More American children are competing in sports than ever before. Sports help children and adolescents keep their bodies fit and feel good about themselves. However, there are some important injury prevention tips that can help parents promote a safe, optimal sports experience for their child. Please feel free to use them in any print or broadcast story, with appropriate attribution of source.
All sports have a risk of injury. In general, the more contact in a sport, the greater the risk of a traumatic injury. However, most injuries in young athletes are due to overuse.
Most injuries occur to ligaments (connect bones together), tendons (connect muscles to bones) and muscles. Stress fractures can also occur from overuse. However, the areas where bones grow in children are at more risk of injury during the rapid phases of growth. In a growing child, point tenderness over a bone should be evaluated further by a medical provider even if there is minimal swelling or limitation in motion.
Most frequent sports injuries are sprains (injuries to ligaments) strains (injuries to muscles), and stress fractures (injury to bone) caused when an abnormal stress is placed on tendons, joints, bones and muscle. Contact your pediatrician if you have additional questions or concerns.
To reduce the risk of injury:
- Time off. Plan to have at least 1 day off per week from a particular sport to allow the body to recover.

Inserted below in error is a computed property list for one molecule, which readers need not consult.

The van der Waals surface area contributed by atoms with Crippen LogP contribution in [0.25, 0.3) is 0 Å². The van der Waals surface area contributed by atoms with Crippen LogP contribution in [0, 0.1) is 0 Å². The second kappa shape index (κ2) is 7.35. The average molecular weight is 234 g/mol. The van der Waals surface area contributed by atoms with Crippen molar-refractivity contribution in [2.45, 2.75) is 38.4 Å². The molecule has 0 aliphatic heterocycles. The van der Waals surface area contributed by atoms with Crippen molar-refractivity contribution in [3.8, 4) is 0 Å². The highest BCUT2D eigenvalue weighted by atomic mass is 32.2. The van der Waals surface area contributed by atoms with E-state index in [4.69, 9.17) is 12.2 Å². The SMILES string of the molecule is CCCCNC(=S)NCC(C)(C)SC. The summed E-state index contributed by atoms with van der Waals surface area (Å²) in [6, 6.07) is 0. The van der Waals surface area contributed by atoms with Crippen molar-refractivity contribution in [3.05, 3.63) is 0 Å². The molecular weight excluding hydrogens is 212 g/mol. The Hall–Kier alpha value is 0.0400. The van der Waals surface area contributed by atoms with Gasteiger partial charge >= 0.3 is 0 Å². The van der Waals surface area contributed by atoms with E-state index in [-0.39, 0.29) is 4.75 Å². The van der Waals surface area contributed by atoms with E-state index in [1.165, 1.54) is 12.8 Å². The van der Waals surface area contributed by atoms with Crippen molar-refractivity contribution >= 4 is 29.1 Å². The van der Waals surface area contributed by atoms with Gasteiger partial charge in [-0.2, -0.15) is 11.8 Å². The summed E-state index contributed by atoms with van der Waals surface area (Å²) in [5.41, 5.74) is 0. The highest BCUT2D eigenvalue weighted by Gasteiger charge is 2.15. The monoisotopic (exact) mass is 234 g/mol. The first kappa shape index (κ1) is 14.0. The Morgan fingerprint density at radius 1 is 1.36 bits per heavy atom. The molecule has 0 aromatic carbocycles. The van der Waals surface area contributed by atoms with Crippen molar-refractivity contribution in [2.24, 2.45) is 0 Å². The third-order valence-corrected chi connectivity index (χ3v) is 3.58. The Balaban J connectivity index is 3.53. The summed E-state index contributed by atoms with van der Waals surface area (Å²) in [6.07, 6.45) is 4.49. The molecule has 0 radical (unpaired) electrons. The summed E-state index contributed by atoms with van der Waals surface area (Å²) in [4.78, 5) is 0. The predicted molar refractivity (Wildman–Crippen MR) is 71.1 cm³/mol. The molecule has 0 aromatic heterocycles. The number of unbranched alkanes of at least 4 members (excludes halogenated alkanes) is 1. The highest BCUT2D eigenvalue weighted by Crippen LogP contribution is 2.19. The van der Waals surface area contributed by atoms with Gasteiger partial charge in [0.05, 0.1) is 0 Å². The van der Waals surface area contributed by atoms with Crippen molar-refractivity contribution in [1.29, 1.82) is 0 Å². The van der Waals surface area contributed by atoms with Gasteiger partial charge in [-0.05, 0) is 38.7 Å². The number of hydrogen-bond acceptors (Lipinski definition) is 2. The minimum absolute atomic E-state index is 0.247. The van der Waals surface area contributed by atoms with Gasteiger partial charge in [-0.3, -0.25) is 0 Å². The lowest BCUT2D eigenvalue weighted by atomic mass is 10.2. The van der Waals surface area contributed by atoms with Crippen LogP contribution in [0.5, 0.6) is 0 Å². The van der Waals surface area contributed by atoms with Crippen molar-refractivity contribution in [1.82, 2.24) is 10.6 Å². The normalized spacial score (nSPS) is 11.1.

- Wear the right gear. Players should wear appropriate and properly fit protective equipment such as pads (neck, shoulder, elbow, chest, knee, shin), helmets, mouthpieces, face guards, protective cups, and/or eyewear. Young athletes should not assume that protective gear will protect them from performing more dangerous or risky activities.
- Strengthen muscles. Conditioning exercises during practice strengthens muscles used in play.
- Increase flexibility. Stretching exercises before and after games or practice can increase flexibility. Stretching should also be incorporated into a daily fitness plan.
- Use the proper technique. This should be reinforced during the playing season.
- Take breaks. Rest periods during practice and games can reduce injuries and prevent heat illness.
- Play safe. Strict rules against headfirst sliding (baseball and softball), spearing (football), and body checking (ice hockey) should be enforced.
- Stop the activity if there is pain.
- Avoid heat injury by drinking plenty of fluids before, during and after exercise or play; decrease or stop practices or competitions during high heat/humidity periods; wear light clothing.
Sports-Related Emotional Stress
The pressure to win can cause significant emotional stress for a child. Sadly, many coaches and parents consider winning the most important aspect of sports. Young athletes should be judged on effort, sportsmanship and hard work. They should be rewarded for trying hard and for improving their skills rather than punished or criticized for losing a game or competition. The main goal should be to have fun and learn lifelong physical activity skills.
Copyright © 2014 American Academy of Pediatrics